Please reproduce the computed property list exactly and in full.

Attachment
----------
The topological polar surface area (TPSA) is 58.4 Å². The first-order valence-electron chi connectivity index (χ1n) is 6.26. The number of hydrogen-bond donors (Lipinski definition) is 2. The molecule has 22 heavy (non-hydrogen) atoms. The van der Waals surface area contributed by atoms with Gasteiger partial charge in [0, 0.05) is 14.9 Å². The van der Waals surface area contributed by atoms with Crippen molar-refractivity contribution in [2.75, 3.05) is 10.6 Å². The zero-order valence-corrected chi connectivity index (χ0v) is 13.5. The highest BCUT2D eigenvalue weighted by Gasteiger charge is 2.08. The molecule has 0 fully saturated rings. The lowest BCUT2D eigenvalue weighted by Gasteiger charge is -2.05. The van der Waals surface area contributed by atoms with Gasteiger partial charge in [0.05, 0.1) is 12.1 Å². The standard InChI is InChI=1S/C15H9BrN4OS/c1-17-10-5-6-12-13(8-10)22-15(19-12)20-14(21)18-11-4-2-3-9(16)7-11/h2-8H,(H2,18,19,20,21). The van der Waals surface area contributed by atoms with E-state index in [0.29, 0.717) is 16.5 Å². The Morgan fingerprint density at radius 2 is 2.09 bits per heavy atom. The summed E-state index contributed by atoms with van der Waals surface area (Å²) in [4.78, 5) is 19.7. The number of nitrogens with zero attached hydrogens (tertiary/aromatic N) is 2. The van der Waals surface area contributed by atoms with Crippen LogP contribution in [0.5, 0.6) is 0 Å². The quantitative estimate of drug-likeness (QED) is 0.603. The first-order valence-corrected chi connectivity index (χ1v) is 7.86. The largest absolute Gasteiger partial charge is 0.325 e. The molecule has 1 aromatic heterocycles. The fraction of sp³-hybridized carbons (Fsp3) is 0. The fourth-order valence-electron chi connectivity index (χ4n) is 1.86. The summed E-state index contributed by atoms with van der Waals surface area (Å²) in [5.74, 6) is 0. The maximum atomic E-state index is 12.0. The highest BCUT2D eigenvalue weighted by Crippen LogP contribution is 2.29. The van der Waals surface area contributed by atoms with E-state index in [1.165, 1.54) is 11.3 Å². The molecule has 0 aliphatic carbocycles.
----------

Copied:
The topological polar surface area (TPSA) is 58.4 Å². The first-order valence-electron chi connectivity index (χ1n) is 6.26. The number of hydrogen-bond donors (Lipinski definition) is 2. The molecule has 22 heavy (non-hydrogen) atoms. The van der Waals surface area contributed by atoms with Gasteiger partial charge in [0, 0.05) is 14.9 Å². The van der Waals surface area contributed by atoms with Crippen molar-refractivity contribution in [2.75, 3.05) is 10.6 Å². The zero-order valence-corrected chi connectivity index (χ0v) is 13.5. The highest BCUT2D eigenvalue weighted by Gasteiger charge is 2.08. The molecule has 0 fully saturated rings. The lowest BCUT2D eigenvalue weighted by Gasteiger charge is -2.05. The van der Waals surface area contributed by atoms with Gasteiger partial charge in [0.05, 0.1) is 12.1 Å². The standard InChI is InChI=1S/C15H9BrN4OS/c1-17-10-5-6-12-13(8-10)22-15(19-12)20-14(21)18-11-4-2-3-9(16)7-11/h2-8H,(H2,18,19,20,21). The van der Waals surface area contributed by atoms with E-state index in [0.29, 0.717) is 16.5 Å². The Morgan fingerprint density at radius 2 is 2.09 bits per heavy atom. The summed E-state index contributed by atoms with van der Waals surface area (Å²) in [4.78, 5) is 19.7. The number of nitrogens with zero attached hydrogens (tertiary/aromatic N) is 2. The van der Waals surface area contributed by atoms with Crippen LogP contribution in [0.5, 0.6) is 0 Å². The quantitative estimate of drug-likeness (QED) is 0.603. The first-order valence-corrected chi connectivity index (χ1v) is 7.86. The largest absolute Gasteiger partial charge is 0.325 e. The molecule has 1 aromatic heterocycles. The fraction of sp³-hybridized carbons (Fsp3) is 0. The fourth-order valence-electron chi connectivity index (χ4n) is 1.86. The summed E-state index contributed by atoms with van der Waals surface area (Å²) in [5.74, 6) is 0. The maximum atomic E-state index is 12.0. The highest BCUT2D eigenvalue weighted by Crippen LogP contribution is 2.29. The van der Waals surface area contributed by atoms with E-state index in [1.165, 1.54) is 11.3 Å². The molecule has 0 aliphatic carbocycles.